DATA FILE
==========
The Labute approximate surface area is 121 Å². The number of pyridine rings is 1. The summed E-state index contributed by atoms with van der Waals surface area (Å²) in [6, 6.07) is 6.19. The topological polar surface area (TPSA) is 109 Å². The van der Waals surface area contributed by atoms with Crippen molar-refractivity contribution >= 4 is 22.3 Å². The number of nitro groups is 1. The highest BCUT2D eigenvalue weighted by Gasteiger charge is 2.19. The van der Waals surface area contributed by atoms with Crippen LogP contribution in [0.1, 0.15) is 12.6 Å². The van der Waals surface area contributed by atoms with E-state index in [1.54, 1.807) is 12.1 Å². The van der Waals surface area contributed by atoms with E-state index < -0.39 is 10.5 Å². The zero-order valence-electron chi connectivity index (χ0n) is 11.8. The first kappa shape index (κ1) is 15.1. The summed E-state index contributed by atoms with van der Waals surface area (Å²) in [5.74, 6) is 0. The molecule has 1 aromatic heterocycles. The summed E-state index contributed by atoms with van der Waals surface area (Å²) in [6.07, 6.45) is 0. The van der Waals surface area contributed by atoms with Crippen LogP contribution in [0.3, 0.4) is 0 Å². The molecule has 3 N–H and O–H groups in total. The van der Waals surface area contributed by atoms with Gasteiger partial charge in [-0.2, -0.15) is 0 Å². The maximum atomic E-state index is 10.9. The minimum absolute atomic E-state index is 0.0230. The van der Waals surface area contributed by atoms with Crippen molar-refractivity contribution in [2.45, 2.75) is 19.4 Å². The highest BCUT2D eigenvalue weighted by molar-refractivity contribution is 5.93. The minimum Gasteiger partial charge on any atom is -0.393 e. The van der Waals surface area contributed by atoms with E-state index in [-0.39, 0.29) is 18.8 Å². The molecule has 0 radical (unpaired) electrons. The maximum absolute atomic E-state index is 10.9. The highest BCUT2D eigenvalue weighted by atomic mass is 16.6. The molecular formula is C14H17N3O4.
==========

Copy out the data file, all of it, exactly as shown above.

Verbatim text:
The Labute approximate surface area is 121 Å². The number of pyridine rings is 1. The summed E-state index contributed by atoms with van der Waals surface area (Å²) in [6, 6.07) is 6.19. The topological polar surface area (TPSA) is 109 Å². The van der Waals surface area contributed by atoms with Crippen molar-refractivity contribution >= 4 is 22.3 Å². The number of nitro groups is 1. The highest BCUT2D eigenvalue weighted by Gasteiger charge is 2.19. The van der Waals surface area contributed by atoms with Crippen LogP contribution in [0.1, 0.15) is 12.6 Å². The van der Waals surface area contributed by atoms with E-state index in [1.54, 1.807) is 12.1 Å². The van der Waals surface area contributed by atoms with E-state index < -0.39 is 10.5 Å². The zero-order valence-electron chi connectivity index (χ0n) is 11.8. The first kappa shape index (κ1) is 15.1. The summed E-state index contributed by atoms with van der Waals surface area (Å²) in [5.74, 6) is 0. The molecule has 1 aromatic heterocycles. The summed E-state index contributed by atoms with van der Waals surface area (Å²) in [6.07, 6.45) is 0. The van der Waals surface area contributed by atoms with Crippen LogP contribution in [0.3, 0.4) is 0 Å². The molecule has 3 N–H and O–H groups in total. The van der Waals surface area contributed by atoms with Gasteiger partial charge in [-0.2, -0.15) is 0 Å². The maximum atomic E-state index is 10.9. The minimum absolute atomic E-state index is 0.0230. The van der Waals surface area contributed by atoms with Crippen molar-refractivity contribution in [2.45, 2.75) is 19.4 Å². The highest BCUT2D eigenvalue weighted by molar-refractivity contribution is 5.93. The minimum Gasteiger partial charge on any atom is -0.393 e. The van der Waals surface area contributed by atoms with E-state index in [-0.39, 0.29) is 18.8 Å². The molecule has 0 radical (unpaired) electrons. The maximum absolute atomic E-state index is 10.9. The highest BCUT2D eigenvalue weighted by atomic mass is 16.6. The molecular formula is C14H17N3O4.